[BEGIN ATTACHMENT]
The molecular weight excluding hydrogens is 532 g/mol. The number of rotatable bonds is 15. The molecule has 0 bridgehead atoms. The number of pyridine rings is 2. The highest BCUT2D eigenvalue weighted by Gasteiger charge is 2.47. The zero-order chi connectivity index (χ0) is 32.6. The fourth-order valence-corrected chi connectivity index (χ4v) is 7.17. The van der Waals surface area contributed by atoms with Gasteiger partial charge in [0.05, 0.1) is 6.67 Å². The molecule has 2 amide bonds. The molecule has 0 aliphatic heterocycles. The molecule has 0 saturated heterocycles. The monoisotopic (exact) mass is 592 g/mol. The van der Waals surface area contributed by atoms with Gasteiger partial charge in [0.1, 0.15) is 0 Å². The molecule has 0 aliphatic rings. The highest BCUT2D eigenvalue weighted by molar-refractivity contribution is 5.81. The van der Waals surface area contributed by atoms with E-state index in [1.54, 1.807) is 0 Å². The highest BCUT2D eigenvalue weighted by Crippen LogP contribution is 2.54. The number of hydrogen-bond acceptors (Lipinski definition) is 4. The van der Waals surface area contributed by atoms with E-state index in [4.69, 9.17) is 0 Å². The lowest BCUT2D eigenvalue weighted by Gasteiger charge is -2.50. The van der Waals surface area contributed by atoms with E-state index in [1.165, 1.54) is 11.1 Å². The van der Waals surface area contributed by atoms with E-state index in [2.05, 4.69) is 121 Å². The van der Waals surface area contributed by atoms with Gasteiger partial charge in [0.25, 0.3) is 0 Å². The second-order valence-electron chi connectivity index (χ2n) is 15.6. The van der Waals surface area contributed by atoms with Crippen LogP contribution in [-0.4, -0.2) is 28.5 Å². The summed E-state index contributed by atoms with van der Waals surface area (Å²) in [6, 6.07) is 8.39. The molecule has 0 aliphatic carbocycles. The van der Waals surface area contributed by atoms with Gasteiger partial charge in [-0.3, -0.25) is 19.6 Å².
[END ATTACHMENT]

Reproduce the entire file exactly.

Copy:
The molecular weight excluding hydrogens is 532 g/mol. The number of rotatable bonds is 15. The molecule has 0 bridgehead atoms. The number of pyridine rings is 2. The highest BCUT2D eigenvalue weighted by Gasteiger charge is 2.47. The zero-order chi connectivity index (χ0) is 32.6. The fourth-order valence-corrected chi connectivity index (χ4v) is 7.17. The van der Waals surface area contributed by atoms with Gasteiger partial charge in [0.05, 0.1) is 6.67 Å². The molecule has 2 amide bonds. The molecule has 0 aliphatic heterocycles. The molecule has 0 saturated heterocycles. The monoisotopic (exact) mass is 592 g/mol. The van der Waals surface area contributed by atoms with Gasteiger partial charge in [0.1, 0.15) is 0 Å². The molecule has 0 aliphatic rings. The highest BCUT2D eigenvalue weighted by molar-refractivity contribution is 5.81. The van der Waals surface area contributed by atoms with E-state index in [1.54, 1.807) is 0 Å². The highest BCUT2D eigenvalue weighted by Crippen LogP contribution is 2.54. The number of hydrogen-bond acceptors (Lipinski definition) is 4. The van der Waals surface area contributed by atoms with E-state index in [4.69, 9.17) is 0 Å². The lowest BCUT2D eigenvalue weighted by Gasteiger charge is -2.50. The van der Waals surface area contributed by atoms with E-state index in [1.165, 1.54) is 11.1 Å². The van der Waals surface area contributed by atoms with E-state index in [2.05, 4.69) is 121 Å². The van der Waals surface area contributed by atoms with Gasteiger partial charge in [0.25, 0.3) is 0 Å². The second-order valence-electron chi connectivity index (χ2n) is 15.6. The van der Waals surface area contributed by atoms with Crippen LogP contribution in [-0.4, -0.2) is 28.5 Å². The summed E-state index contributed by atoms with van der Waals surface area (Å²) in [6, 6.07) is 8.39. The molecule has 0 aliphatic carbocycles. The van der Waals surface area contributed by atoms with Gasteiger partial charge in [-0.3, -0.25) is 19.6 Å².